Anywhere from 70-90% of persons with Parkinson’s have speech and voice problems, collectively referred to as hypokinetic dysarthria. Problems of reduced loudness, reduced effort, and inaccurate feedback are also related to a breakdown in the multisensory integration in our brain. As brain changes occur, many people with Parkinson’s mis-judge their voice and vocal effort, often reporting that their very soft speech is “loud enough” or even “too loud, and a cue to “speak up” and be normally loud often elicits the comment: “it feels like I’m shouting”. The pathophysiology underlying this impairment in internal cueing is only partially understood, but some speech studies indicate that different cueing mechanisms are located in different regions of the brain, with internally generated movements involving the basal ganglia, and frequently disrupted in Parkinson’s. This internal cueing deficit can often be improved in response to external cueing, for example, when one is asked to speak “twice as loud,” or when providing feedback from a sound level meter or other external device source. This improved motor speech response to an external cue movement involves a different region of the brain, the cerebellum.
Since the basal ganglia is also involved in helping us switch from one movement to the next, brain changes from Parkinson’s can also cause trouble with preprogramming and initiation of speech movements, which may be reflected in hesitancy, long pauses of silence, difficulty in starting a word, or difficulty in moving from one word to another.
However, speech and voice tend to improve dramatically in response to external cueing, many behavioral approaches to speech therapy take advantage of this effect, in hopes that patients will internalize the cue and begin to self-cue (e.g. “think loud”).
Unfortunately, for many individuals with Parkinson’s, they may be able to generate louder and clearer speech while in therapy with the speech therapist frequently cueing them, only to lose the effect once they leave the treatment room and are back home in their own environment.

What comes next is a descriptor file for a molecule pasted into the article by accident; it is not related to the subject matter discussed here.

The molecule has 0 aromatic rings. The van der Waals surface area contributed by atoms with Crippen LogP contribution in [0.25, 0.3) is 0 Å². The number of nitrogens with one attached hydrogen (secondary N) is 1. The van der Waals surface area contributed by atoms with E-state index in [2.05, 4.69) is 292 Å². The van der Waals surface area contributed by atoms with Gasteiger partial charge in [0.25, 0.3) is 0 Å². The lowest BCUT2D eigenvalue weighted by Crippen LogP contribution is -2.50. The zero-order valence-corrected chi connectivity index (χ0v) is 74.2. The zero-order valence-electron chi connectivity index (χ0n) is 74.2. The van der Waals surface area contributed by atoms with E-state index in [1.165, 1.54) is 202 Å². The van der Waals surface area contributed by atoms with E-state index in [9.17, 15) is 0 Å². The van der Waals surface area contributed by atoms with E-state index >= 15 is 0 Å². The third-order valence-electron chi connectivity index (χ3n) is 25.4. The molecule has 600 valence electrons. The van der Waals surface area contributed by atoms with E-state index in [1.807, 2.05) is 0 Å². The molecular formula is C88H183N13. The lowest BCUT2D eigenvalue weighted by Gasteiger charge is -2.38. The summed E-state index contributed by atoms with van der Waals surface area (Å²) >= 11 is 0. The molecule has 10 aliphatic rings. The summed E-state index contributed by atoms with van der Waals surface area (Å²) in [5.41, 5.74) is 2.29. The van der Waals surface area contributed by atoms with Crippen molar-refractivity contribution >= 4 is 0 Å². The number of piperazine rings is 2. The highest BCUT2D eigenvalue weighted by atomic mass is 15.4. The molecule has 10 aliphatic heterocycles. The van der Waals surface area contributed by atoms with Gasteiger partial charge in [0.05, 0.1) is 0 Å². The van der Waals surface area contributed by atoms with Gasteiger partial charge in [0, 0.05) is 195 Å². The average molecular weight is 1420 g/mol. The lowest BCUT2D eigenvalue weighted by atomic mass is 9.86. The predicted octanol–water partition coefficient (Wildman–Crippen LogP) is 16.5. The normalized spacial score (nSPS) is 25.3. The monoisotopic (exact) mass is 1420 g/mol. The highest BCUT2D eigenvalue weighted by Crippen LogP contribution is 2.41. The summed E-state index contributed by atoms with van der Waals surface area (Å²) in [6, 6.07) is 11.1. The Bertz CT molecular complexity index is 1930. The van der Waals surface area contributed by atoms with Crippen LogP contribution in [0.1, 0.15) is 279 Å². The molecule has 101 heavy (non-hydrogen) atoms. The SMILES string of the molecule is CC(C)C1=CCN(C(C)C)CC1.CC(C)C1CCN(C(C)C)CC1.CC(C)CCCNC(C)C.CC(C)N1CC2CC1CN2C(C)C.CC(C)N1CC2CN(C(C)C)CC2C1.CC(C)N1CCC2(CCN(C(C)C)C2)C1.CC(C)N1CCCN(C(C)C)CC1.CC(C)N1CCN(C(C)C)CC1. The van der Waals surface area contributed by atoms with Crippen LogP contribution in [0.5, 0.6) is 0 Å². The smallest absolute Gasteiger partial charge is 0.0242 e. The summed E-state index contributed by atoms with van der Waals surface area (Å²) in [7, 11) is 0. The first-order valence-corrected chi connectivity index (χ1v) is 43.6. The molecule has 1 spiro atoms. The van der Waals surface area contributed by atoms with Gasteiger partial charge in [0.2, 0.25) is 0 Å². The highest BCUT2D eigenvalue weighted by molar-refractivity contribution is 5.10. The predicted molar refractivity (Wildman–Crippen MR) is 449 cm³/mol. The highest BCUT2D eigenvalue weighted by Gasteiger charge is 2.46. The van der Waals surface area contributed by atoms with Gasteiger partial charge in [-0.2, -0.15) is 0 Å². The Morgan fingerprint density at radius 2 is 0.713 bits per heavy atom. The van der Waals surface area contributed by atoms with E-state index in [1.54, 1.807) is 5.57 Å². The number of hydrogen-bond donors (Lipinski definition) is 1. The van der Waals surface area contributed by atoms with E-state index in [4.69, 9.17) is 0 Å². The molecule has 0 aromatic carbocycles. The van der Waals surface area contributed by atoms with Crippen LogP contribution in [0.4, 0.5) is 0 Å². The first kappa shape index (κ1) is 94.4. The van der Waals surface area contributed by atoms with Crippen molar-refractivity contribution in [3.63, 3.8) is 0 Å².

This is not because of lack of effort on the part of an individual but rather, it is the challenge of trying to compensate for a motor speech mechanism that has been changed or is changing due to Parkinson’s. Dyskinesia and dystonia associated with fluctuations in medications can further contribute to an individual’s speech difficulties.
Could external feedback during speech practice in the clinic and at home help to strengthen voice and re-calibrate the system?
Hi-VOLT® 4 PD, a portable, calibrated, voice activated bracelet, was created with this goal in mind.
Hi-VOLT® use in Speech, Physical and Occupational Therapy
External feedback tools can be helpful to patients in and out of therapy, helping them re-calibrate to normal by seeing and feeling the effort associated with specific tasks such as walking and speaking.
Hi-VOLT® 4 PD is a calibrated, voice activated light bracelet, which can be used by individuals with Parkinson’s motor speech changes in and out of speech and physical therapy. Feedback from the Hi-VOLT ® voice-on-light can help the user gauge the level of loudness required to be understood by others. Since the light is calibrated, patients only must speak loud enough to activate the light. Housed within a bracelet, the Hi-VOLT can also be used in physical therapy helping patients maintain loudness while counting exercise reps.
Does it Work?
Using LSVT® Companion software, acoustic data was collected and analyzed on 98 patients at the time of their initial speech assessment. Patients performed a series of speech tasks un-cued and cued while using the Hi-VOLT® positioned 13” from their body and a single cue: “be loud enough to activate the light.”
Hi-VOLT® yielded a change that was statistically significant and perceptually audible.
Re-calibration to more normal perception of speech/voice is the desired outcome from most speech therapy protocols for persons with PD, feedback tools which patients can utilize at home, on their own, may help them practice more effectively and improve or maintain strength of the respiratory and phonatory muscles. Hi-VOLT® 4 for PD is an affordable and portable device option I invite you to try.
To learn more or order a Hi-VOLT® light please visit: https://voiceaerobicsdvd.com/.
My Mission: To enlist individuals in their treatment, and help them express their personality & spirit through voice. To educate and empower. Mary Spremulli, MA, CCC-SLP * FiTOUR® Group Exercise Instructor * Voice Aerobics® A Whole Body Approach to Voice Practice
Voice Aerobics the heART and Science of Voice Practice